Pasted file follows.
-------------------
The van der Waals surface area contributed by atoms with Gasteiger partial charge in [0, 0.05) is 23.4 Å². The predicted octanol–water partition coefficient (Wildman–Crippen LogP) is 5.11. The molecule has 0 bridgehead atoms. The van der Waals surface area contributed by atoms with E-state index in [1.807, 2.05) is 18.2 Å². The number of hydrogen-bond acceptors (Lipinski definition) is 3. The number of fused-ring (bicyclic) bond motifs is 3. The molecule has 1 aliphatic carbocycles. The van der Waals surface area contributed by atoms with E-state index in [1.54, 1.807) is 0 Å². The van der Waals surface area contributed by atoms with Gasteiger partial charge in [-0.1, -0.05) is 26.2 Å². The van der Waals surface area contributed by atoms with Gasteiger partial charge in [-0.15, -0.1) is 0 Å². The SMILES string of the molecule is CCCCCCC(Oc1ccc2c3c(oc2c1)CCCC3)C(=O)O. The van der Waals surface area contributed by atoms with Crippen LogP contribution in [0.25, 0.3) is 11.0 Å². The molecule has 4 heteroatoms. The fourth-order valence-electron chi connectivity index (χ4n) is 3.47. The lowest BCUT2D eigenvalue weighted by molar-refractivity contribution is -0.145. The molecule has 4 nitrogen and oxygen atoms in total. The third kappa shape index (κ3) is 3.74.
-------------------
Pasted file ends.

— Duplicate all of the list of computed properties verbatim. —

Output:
The van der Waals surface area contributed by atoms with Gasteiger partial charge in [0, 0.05) is 23.4 Å². The predicted octanol–water partition coefficient (Wildman–Crippen LogP) is 5.11. The molecule has 0 bridgehead atoms. The van der Waals surface area contributed by atoms with E-state index in [1.807, 2.05) is 18.2 Å². The number of hydrogen-bond acceptors (Lipinski definition) is 3. The number of fused-ring (bicyclic) bond motifs is 3. The molecule has 1 aliphatic carbocycles. The van der Waals surface area contributed by atoms with E-state index in [1.54, 1.807) is 0 Å². The van der Waals surface area contributed by atoms with Gasteiger partial charge in [-0.1, -0.05) is 26.2 Å². The van der Waals surface area contributed by atoms with Gasteiger partial charge in [-0.15, -0.1) is 0 Å². The SMILES string of the molecule is CCCCCCC(Oc1ccc2c3c(oc2c1)CCCC3)C(=O)O. The van der Waals surface area contributed by atoms with Crippen LogP contribution in [0.25, 0.3) is 11.0 Å². The molecule has 4 heteroatoms. The fourth-order valence-electron chi connectivity index (χ4n) is 3.47. The lowest BCUT2D eigenvalue weighted by molar-refractivity contribution is -0.145. The molecule has 4 nitrogen and oxygen atoms in total. The third kappa shape index (κ3) is 3.74.